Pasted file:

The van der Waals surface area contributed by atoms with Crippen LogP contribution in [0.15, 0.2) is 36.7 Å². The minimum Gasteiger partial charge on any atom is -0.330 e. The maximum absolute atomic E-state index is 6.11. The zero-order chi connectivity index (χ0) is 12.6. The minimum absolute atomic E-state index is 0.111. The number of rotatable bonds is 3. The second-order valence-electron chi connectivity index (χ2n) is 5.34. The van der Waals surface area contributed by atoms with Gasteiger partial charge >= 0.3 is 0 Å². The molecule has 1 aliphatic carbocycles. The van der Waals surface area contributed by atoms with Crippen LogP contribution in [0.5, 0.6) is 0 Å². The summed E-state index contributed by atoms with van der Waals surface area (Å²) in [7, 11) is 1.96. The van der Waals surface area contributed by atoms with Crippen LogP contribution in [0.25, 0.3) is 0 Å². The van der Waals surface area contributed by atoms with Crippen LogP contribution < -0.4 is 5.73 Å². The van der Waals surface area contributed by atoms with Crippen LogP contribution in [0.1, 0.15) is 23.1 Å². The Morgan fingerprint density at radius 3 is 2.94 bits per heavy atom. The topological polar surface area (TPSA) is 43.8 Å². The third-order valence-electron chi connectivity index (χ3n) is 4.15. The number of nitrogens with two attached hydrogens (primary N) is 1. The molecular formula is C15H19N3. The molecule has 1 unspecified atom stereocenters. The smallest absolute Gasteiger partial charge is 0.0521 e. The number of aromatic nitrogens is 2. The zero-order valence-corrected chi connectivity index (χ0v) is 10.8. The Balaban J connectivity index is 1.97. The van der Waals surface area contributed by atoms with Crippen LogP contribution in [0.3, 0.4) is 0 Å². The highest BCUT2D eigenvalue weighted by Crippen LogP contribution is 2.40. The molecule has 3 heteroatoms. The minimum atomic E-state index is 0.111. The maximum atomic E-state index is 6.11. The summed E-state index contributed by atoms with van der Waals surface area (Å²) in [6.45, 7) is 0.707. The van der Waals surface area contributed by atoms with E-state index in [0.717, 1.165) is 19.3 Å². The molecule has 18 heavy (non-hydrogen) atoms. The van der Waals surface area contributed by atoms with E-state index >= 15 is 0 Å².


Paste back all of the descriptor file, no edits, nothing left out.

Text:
The van der Waals surface area contributed by atoms with Crippen LogP contribution in [0.15, 0.2) is 36.7 Å². The minimum Gasteiger partial charge on any atom is -0.330 e. The maximum absolute atomic E-state index is 6.11. The zero-order chi connectivity index (χ0) is 12.6. The minimum absolute atomic E-state index is 0.111. The number of rotatable bonds is 3. The second-order valence-electron chi connectivity index (χ2n) is 5.34. The van der Waals surface area contributed by atoms with Gasteiger partial charge >= 0.3 is 0 Å². The molecule has 1 aliphatic carbocycles. The van der Waals surface area contributed by atoms with Crippen LogP contribution in [0.5, 0.6) is 0 Å². The summed E-state index contributed by atoms with van der Waals surface area (Å²) in [7, 11) is 1.96. The van der Waals surface area contributed by atoms with Crippen LogP contribution in [0.25, 0.3) is 0 Å². The van der Waals surface area contributed by atoms with Crippen LogP contribution < -0.4 is 5.73 Å². The van der Waals surface area contributed by atoms with Crippen LogP contribution in [0.1, 0.15) is 23.1 Å². The Morgan fingerprint density at radius 3 is 2.94 bits per heavy atom. The topological polar surface area (TPSA) is 43.8 Å². The third-order valence-electron chi connectivity index (χ3n) is 4.15. The number of nitrogens with two attached hydrogens (primary N) is 1. The molecular formula is C15H19N3. The molecule has 1 unspecified atom stereocenters. The smallest absolute Gasteiger partial charge is 0.0521 e. The number of aromatic nitrogens is 2. The zero-order valence-corrected chi connectivity index (χ0v) is 10.8. The Balaban J connectivity index is 1.97. The van der Waals surface area contributed by atoms with Crippen LogP contribution in [0.3, 0.4) is 0 Å². The highest BCUT2D eigenvalue weighted by Crippen LogP contribution is 2.40. The molecule has 3 heteroatoms. The minimum atomic E-state index is 0.111. The maximum atomic E-state index is 6.11. The summed E-state index contributed by atoms with van der Waals surface area (Å²) in [6.45, 7) is 0.707. The van der Waals surface area contributed by atoms with E-state index in [0.717, 1.165) is 19.3 Å². The molecule has 18 heavy (non-hydrogen) atoms. The van der Waals surface area contributed by atoms with E-state index >= 15 is 0 Å².